Notice anything different around here? I did a redesign — and I designed it all myself! Whaaat?! Yep! I’m a little giddy.

I’ve been blogging around here since the summer of 2006, and while I’ve updated my design a couple of times (by finding a new, free template online), I’ve been saying “someday I’ll design my own WordPress theme” for more than a few years now. So the idea of designing my own template has always been intriguing to me, but I didn’t really start thinking about how I was going to go about accomplishing this lofty goal until I added it to my goals list — #29 on my 31 Before 31 List was to design a WordPress theme. Ta-da:

I’m crazy excited with how it turned out and the entire process of learning how to design a WordPress theme from scratch. And since I’ve already been asked a few times how you even go about doing this yourself as a “non programmer”, I thought I’d just go ahead and share my process.

How To Design Your Own WordPress Theme:

1. Getting Started/Disclaimer:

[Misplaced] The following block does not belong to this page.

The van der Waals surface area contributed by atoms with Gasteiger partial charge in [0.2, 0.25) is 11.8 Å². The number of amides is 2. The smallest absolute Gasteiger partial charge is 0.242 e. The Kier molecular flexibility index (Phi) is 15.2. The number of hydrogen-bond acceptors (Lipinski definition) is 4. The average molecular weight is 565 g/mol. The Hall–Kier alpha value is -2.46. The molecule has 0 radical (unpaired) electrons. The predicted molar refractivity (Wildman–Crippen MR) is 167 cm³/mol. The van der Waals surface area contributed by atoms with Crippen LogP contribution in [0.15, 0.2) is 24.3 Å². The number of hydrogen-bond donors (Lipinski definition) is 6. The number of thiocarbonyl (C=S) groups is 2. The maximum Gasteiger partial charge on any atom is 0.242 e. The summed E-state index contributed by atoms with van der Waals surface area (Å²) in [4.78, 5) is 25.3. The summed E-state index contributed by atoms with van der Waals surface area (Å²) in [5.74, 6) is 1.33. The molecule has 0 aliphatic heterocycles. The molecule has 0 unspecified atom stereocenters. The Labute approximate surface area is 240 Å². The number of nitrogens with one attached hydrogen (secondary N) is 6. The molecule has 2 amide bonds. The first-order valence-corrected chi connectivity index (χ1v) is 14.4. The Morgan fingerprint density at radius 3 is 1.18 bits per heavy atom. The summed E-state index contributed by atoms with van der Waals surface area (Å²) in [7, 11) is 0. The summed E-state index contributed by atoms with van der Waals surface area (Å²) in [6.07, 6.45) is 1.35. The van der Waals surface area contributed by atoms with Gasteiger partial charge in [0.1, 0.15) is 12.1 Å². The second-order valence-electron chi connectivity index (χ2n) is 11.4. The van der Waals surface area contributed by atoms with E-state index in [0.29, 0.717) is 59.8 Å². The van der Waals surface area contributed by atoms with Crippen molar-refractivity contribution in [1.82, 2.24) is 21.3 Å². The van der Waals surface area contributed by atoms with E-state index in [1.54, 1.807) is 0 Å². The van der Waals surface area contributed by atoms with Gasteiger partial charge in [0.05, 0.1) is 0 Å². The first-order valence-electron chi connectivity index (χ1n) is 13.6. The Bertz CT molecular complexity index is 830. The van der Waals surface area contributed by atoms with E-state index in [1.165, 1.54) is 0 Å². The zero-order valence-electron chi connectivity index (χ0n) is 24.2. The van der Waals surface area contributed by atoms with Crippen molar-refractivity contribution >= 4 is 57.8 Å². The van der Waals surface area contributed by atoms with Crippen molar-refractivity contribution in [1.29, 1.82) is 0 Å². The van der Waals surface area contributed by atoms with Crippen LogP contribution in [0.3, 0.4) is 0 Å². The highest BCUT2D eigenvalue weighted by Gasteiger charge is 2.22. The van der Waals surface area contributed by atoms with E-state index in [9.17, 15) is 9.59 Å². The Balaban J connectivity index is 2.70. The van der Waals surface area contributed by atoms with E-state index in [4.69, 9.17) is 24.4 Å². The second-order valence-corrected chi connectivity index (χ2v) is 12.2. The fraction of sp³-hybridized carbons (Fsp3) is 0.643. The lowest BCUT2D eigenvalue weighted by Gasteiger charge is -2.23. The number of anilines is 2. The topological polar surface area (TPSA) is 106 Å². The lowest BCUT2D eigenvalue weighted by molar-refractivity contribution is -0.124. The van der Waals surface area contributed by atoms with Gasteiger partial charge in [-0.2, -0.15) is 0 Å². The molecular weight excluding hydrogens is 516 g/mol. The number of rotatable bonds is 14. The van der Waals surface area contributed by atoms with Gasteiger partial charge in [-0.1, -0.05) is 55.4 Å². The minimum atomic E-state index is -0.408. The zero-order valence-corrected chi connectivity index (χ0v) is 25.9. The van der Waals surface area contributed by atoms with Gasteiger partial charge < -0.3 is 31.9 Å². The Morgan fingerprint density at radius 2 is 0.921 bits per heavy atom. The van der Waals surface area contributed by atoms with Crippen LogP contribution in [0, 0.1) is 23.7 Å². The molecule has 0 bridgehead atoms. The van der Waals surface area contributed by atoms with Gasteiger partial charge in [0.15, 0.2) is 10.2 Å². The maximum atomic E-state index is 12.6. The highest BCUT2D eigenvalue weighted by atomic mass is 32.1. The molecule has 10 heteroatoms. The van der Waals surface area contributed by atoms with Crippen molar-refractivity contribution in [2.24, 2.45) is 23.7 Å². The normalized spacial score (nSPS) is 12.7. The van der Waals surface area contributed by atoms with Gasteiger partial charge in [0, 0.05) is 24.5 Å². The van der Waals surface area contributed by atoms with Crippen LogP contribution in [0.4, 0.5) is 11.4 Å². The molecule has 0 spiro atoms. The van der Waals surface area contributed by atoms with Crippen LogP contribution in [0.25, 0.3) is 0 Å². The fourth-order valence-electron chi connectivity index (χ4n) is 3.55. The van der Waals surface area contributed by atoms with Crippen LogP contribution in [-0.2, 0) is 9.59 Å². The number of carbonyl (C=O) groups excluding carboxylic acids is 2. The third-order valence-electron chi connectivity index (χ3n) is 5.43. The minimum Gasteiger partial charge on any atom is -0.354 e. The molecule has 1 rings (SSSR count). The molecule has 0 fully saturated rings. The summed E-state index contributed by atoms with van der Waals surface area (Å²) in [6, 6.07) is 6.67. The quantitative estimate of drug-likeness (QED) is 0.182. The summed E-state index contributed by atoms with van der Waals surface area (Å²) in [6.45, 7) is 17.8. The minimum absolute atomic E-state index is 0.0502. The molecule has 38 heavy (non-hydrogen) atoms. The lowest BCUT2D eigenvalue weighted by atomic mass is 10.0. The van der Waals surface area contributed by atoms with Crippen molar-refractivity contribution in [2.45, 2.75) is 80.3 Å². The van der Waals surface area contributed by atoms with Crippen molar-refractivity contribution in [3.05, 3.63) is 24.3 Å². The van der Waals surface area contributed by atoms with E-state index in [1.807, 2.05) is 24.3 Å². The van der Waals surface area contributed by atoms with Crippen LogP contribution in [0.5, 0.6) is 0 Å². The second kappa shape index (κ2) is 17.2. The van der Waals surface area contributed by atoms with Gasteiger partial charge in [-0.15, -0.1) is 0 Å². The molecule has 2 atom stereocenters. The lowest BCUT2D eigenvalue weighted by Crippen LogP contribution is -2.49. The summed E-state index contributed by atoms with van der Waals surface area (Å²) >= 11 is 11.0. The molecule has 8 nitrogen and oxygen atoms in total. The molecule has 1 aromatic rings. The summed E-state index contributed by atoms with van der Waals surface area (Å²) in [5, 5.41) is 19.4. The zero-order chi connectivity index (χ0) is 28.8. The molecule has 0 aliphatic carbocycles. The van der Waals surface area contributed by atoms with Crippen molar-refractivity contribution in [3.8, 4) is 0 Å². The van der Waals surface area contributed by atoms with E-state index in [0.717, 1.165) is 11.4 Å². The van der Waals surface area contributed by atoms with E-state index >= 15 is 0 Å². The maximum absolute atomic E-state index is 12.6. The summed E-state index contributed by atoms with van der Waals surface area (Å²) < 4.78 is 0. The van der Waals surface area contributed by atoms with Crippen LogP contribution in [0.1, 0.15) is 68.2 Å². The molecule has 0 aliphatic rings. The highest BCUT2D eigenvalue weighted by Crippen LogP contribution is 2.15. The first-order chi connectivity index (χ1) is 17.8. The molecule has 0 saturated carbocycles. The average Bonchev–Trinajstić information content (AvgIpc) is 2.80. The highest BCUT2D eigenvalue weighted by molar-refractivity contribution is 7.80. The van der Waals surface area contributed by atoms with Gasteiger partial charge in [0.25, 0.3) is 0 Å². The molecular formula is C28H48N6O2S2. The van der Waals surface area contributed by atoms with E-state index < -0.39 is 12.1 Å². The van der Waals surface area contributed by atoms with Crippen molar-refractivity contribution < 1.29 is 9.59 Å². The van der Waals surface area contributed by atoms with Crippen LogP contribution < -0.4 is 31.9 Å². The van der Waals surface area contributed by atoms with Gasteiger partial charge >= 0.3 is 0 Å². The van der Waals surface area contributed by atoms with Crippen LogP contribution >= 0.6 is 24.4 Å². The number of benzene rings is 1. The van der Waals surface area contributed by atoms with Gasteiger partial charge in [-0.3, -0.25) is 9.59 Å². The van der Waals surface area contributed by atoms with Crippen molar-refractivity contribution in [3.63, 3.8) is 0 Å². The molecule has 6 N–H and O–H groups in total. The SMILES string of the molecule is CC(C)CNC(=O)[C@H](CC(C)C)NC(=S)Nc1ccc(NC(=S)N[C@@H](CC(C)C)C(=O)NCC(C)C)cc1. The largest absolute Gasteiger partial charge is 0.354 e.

I am not a programmer. I have a background in graphic design, and know my way around HTML, WordPress (admin), and the Internetz in general. CSS on the other is more in my “I know enough to be dangerous” domain. Yes, I can find/replace things, tweak colors/sizes, use Inspect Element tool in Chrome to fix little things, but I also have the magical skill of messing things up on a serious scale from (yes, knowing enough to be dangerous), moving too quickly, and saving over stuff. As for PHP, I knew the word, and I knew it was a programming language, and from tinkering around in WordPress, I knew that it started with: <? php… Watch out, world.

So a couple of months ago, I stumbled across this WordPress Tutorial, and while some of it is a little outdated, the general structure is perfect. It connected quite a few pieces, for me, on how different files work together to create one WordPress blog. Note: that tutorial is not about the design aspect, it’s just about how the pieces fit together. Example: WordPress is based on a php loop system, so your main page that you’re designing in your template is just your homepage, that loops in things like your header (that pretty bit up top), the sidebar (that stuff over there —->>>>>), the footer (the copyright bit at the bottom) etc. And everything else is pretty much just php code that says “Hey you, on my homepage, I want to pull in the header, and my latest blog posts (please include the date, and social like buttons and categories and tags and pictures for each of those), and while you’re at it, throw the sidebar over on the right and the footer at the bottom. Ok, done.”